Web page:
Financial objectives are targets of an organization that can be expressed in monetary terms. The term implies goals that directly impact a firm's financial statements such as income statement or balance sheet. The following are common types of financial objective.
RevenueRevenue targets as an amount or growth rate. For example, a sales team with a revenue target of $34 million representing growth of 7% over the same quarter last year.
MarginsThe difference between your revenue and your costs. For example, a firm with a target of 22% gross margins and 6.5% net margins.The direct costs of each unit sold. Reducing cost of goods sold is a primary way to improve gross margins.
The costs of your business that aren't directly attributable to units sold. For example, business functions such as human resources. Reducing overhead costs is a primary way to improve net margins.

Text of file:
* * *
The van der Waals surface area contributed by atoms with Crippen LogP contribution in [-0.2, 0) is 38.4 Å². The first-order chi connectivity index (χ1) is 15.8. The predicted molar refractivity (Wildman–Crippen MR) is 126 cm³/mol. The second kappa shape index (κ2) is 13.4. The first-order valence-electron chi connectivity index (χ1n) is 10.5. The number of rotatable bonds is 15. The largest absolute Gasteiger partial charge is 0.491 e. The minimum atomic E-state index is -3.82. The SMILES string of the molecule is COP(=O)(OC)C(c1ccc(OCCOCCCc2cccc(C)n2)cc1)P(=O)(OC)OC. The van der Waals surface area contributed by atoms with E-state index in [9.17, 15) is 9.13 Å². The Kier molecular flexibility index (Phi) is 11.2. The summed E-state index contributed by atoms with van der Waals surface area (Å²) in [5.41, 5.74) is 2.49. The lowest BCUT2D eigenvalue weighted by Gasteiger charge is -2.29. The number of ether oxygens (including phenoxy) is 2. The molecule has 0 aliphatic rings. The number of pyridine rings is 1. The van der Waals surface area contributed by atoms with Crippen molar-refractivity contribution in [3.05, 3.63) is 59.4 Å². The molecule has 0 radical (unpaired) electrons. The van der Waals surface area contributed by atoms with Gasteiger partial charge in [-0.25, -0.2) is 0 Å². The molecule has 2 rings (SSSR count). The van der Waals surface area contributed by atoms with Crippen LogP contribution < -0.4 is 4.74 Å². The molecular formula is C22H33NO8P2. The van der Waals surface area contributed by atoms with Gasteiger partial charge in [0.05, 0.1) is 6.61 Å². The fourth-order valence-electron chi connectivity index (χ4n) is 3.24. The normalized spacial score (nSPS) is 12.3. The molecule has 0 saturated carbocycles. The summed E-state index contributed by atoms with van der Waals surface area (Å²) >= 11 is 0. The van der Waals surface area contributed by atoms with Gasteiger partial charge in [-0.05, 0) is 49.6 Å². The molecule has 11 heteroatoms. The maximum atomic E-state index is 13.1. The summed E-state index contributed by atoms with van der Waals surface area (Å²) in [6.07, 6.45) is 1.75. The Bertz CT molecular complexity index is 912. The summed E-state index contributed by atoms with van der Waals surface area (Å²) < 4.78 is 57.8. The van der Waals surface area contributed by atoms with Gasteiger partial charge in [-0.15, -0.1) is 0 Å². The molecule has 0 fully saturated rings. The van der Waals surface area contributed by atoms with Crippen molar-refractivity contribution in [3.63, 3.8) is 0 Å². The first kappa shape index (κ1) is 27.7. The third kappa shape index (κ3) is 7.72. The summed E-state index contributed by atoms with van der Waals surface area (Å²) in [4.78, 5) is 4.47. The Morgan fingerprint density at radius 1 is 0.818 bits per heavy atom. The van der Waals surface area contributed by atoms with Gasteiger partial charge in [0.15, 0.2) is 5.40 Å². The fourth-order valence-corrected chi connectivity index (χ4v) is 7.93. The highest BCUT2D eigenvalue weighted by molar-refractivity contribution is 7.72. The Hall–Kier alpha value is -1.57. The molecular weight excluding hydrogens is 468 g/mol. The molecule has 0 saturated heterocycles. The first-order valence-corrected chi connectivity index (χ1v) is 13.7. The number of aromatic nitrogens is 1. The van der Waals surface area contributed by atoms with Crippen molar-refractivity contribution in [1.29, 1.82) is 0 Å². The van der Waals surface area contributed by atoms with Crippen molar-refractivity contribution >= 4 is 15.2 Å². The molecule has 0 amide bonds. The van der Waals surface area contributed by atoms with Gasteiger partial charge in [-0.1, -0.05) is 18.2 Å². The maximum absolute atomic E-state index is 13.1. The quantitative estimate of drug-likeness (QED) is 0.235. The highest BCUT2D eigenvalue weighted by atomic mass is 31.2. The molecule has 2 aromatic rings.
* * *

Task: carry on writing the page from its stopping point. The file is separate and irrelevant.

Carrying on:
EBITAEarnings before interest, taxes and amortization is a common target. In many cases, a firm that isn't profitable yet uses EBITA as a goal.
Net RevenueNet revenue can be calculated to include all the true costs of running the business including stock based compensation, interest, taxes and amortization. This represents income that can be reinvested in the business or distributed to investors as dividends.
Liquidity is important because a firm that runs out of cash faces a large number of risks as it may default on payments and trigger actions by creditors, suppliers and counterparties. For example, a firm may have an objective to restructure its debt to establish a sustainable payment schedule.
Cash FlowA business that isn't profitable yet may focus on becoming cash flow positive.
Return on Investment (ROI) is a common way to measure strategies, programs, projects and other investments.
Return on CapitalReturn on capital employed (ROCE) is a measure of the current rate of return on the capital employed in a business.
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